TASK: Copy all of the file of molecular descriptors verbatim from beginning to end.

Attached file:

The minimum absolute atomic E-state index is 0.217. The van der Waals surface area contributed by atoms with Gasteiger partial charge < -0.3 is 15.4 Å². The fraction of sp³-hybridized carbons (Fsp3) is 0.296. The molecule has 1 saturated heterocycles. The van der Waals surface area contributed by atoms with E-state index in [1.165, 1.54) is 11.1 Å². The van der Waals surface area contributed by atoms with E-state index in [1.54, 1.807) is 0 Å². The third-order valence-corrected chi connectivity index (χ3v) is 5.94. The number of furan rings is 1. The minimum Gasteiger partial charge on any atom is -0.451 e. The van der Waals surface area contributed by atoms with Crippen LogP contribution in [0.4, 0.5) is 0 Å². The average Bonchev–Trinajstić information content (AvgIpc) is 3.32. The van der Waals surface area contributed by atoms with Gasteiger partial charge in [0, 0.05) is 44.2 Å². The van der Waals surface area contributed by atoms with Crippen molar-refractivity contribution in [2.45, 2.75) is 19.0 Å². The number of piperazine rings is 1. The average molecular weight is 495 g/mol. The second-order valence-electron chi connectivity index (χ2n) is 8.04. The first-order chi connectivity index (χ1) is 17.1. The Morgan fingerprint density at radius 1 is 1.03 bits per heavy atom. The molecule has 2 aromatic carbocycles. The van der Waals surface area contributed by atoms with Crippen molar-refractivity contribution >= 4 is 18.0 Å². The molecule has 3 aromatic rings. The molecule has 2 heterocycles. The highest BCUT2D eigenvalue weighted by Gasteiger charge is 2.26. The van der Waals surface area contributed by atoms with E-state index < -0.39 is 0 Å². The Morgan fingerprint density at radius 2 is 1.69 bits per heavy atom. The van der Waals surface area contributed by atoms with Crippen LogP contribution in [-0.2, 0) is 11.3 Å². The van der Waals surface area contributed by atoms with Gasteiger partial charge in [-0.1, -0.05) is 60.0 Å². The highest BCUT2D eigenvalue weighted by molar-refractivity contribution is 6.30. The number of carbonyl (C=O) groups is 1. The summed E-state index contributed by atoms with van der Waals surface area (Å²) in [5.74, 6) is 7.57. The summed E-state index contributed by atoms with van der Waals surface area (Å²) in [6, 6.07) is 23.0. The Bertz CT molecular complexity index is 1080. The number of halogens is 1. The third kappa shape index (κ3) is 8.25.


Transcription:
The minimum absolute atomic E-state index is 0.217. The van der Waals surface area contributed by atoms with Gasteiger partial charge < -0.3 is 15.4 Å². The fraction of sp³-hybridized carbons (Fsp3) is 0.296. The molecule has 1 saturated heterocycles. The van der Waals surface area contributed by atoms with E-state index in [1.165, 1.54) is 11.1 Å². The van der Waals surface area contributed by atoms with E-state index in [1.54, 1.807) is 0 Å². The third-order valence-corrected chi connectivity index (χ3v) is 5.94. The number of furan rings is 1. The minimum Gasteiger partial charge on any atom is -0.451 e. The van der Waals surface area contributed by atoms with Crippen LogP contribution in [0.4, 0.5) is 0 Å². The average Bonchev–Trinajstić information content (AvgIpc) is 3.32. The van der Waals surface area contributed by atoms with Gasteiger partial charge in [0, 0.05) is 44.2 Å². The van der Waals surface area contributed by atoms with Crippen molar-refractivity contribution in [2.45, 2.75) is 19.0 Å². The number of piperazine rings is 1. The average molecular weight is 495 g/mol. The second-order valence-electron chi connectivity index (χ2n) is 8.04. The first-order chi connectivity index (χ1) is 17.1. The Morgan fingerprint density at radius 1 is 1.03 bits per heavy atom. The molecule has 2 aromatic carbocycles. The van der Waals surface area contributed by atoms with Crippen molar-refractivity contribution >= 4 is 18.0 Å². The molecule has 3 aromatic rings. The molecule has 2 heterocycles. The highest BCUT2D eigenvalue weighted by Gasteiger charge is 2.26. The van der Waals surface area contributed by atoms with E-state index < -0.39 is 0 Å². The Morgan fingerprint density at radius 2 is 1.69 bits per heavy atom. The van der Waals surface area contributed by atoms with Crippen LogP contribution in [-0.2, 0) is 11.3 Å². The van der Waals surface area contributed by atoms with Gasteiger partial charge in [-0.1, -0.05) is 60.0 Å². The highest BCUT2D eigenvalue weighted by molar-refractivity contribution is 6.30. The number of carbonyl (C=O) groups is 1. The summed E-state index contributed by atoms with van der Waals surface area (Å²) in [5.74, 6) is 7.57. The summed E-state index contributed by atoms with van der Waals surface area (Å²) in [6, 6.07) is 23.0. The Bertz CT molecular complexity index is 1080. The number of halogens is 1. The third kappa shape index (κ3) is 8.25.